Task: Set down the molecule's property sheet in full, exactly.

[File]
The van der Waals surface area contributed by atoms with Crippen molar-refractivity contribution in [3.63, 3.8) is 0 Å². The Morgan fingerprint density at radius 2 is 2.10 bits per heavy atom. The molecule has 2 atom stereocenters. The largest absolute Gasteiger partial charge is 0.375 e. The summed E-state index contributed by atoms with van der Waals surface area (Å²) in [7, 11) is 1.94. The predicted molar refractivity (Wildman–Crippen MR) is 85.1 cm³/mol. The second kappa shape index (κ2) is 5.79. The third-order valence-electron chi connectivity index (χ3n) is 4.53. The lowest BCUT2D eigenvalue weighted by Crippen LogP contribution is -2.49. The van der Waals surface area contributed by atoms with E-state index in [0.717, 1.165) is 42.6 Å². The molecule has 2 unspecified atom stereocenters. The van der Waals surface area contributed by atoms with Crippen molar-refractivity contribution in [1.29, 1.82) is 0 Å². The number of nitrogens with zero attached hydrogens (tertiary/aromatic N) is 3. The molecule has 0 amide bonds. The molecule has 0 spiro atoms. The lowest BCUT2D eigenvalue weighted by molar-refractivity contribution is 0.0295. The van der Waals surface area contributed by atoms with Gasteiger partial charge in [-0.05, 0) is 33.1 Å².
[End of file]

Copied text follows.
The van der Waals surface area contributed by atoms with Crippen molar-refractivity contribution in [3.63, 3.8) is 0 Å². The Morgan fingerprint density at radius 2 is 2.10 bits per heavy atom. The molecule has 2 atom stereocenters. The largest absolute Gasteiger partial charge is 0.375 e. The summed E-state index contributed by atoms with van der Waals surface area (Å²) in [7, 11) is 1.94. The predicted molar refractivity (Wildman–Crippen MR) is 85.1 cm³/mol. The second kappa shape index (κ2) is 5.79. The third-order valence-electron chi connectivity index (χ3n) is 4.53. The lowest BCUT2D eigenvalue weighted by Crippen LogP contribution is -2.49. The van der Waals surface area contributed by atoms with E-state index in [0.717, 1.165) is 42.6 Å². The molecule has 2 unspecified atom stereocenters. The van der Waals surface area contributed by atoms with Crippen molar-refractivity contribution in [1.29, 1.82) is 0 Å². The number of nitrogens with zero attached hydrogens (tertiary/aromatic N) is 3. The molecule has 0 amide bonds. The molecule has 0 spiro atoms. The lowest BCUT2D eigenvalue weighted by molar-refractivity contribution is 0.0295. The van der Waals surface area contributed by atoms with Gasteiger partial charge in [-0.05, 0) is 33.1 Å².